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We list hundreds of Clinical Trials about "Longitudinal Study of Asymptomatic Rotator Cuff Tears" on BioPortfolio. We draw our references from global clinical trials data listed on ClinicalTrials.gov and refresh our database daily.
We have published hundreds of Longitudinal Study of Asymptomatic Rotator Cuff Tears news stories on BioPortfolio along with dozens of Longitudinal Study of Asymptomatic Rotator Cuff Tears Clinical Trials and PubMed Articles about Longitudinal Study of Asymptomatic Rotator Cuff Tears for you to read. In addition to the medical data, news and clinical trials, BioPortfolio also has a large collection of Longitudinal Study of Asymptomatic Rotator Cuff Tears Companies in our database. You can also find out about relevant Longitudinal Study of Asymptomatic Rotator Cuff Tears Drugs and Medications on this site too.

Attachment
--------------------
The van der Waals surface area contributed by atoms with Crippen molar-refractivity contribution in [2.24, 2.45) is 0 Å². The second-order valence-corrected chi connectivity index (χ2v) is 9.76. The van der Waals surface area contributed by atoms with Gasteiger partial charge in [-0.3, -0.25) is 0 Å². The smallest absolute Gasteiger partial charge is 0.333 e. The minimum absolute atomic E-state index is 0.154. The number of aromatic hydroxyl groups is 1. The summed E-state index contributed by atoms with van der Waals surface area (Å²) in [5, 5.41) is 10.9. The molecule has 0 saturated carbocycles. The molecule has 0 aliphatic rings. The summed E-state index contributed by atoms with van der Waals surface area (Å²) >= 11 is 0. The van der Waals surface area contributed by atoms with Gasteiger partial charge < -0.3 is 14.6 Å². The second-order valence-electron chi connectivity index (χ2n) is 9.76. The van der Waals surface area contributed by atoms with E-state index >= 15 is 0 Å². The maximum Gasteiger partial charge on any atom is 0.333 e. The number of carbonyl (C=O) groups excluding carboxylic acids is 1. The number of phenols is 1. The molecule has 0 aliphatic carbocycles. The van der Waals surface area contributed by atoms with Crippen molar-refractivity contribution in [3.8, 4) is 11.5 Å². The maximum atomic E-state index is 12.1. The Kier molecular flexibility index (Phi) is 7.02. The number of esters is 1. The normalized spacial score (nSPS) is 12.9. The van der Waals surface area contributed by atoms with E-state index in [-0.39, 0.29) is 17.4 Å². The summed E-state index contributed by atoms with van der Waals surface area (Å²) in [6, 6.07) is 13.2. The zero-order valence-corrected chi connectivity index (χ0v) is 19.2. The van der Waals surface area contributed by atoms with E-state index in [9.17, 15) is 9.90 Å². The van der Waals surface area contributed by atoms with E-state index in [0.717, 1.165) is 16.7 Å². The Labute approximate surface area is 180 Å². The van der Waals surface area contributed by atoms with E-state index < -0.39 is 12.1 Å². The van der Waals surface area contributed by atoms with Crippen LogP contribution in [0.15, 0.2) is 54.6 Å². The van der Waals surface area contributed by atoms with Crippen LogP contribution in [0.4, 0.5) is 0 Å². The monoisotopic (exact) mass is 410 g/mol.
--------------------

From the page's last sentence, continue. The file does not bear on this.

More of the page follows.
The purpose of this study is to analyze the natural course of asymptomatic rotator cuff tears.
The purpose of this project is to provide information which can help us understand what happens over time to rotator cuff tears. In this study, the investigators will follow a population of people with rotator cuff tears that do not hurt (asymptomatic) and to establish the probability that an asymptomatic rotator cuff tear, identified in the context of contralateral symptoms, will become symptomatic over time. To determine with ultrasound the probability that a rotator cuff t...
Few studies are considering acute traumatic rotator cuff tears in previously asymptomatic patients. The purpose of the current study was to investigate if delay of surgery, age at repair and the number of cuff tendons involved affected the structural and clinical outcomes.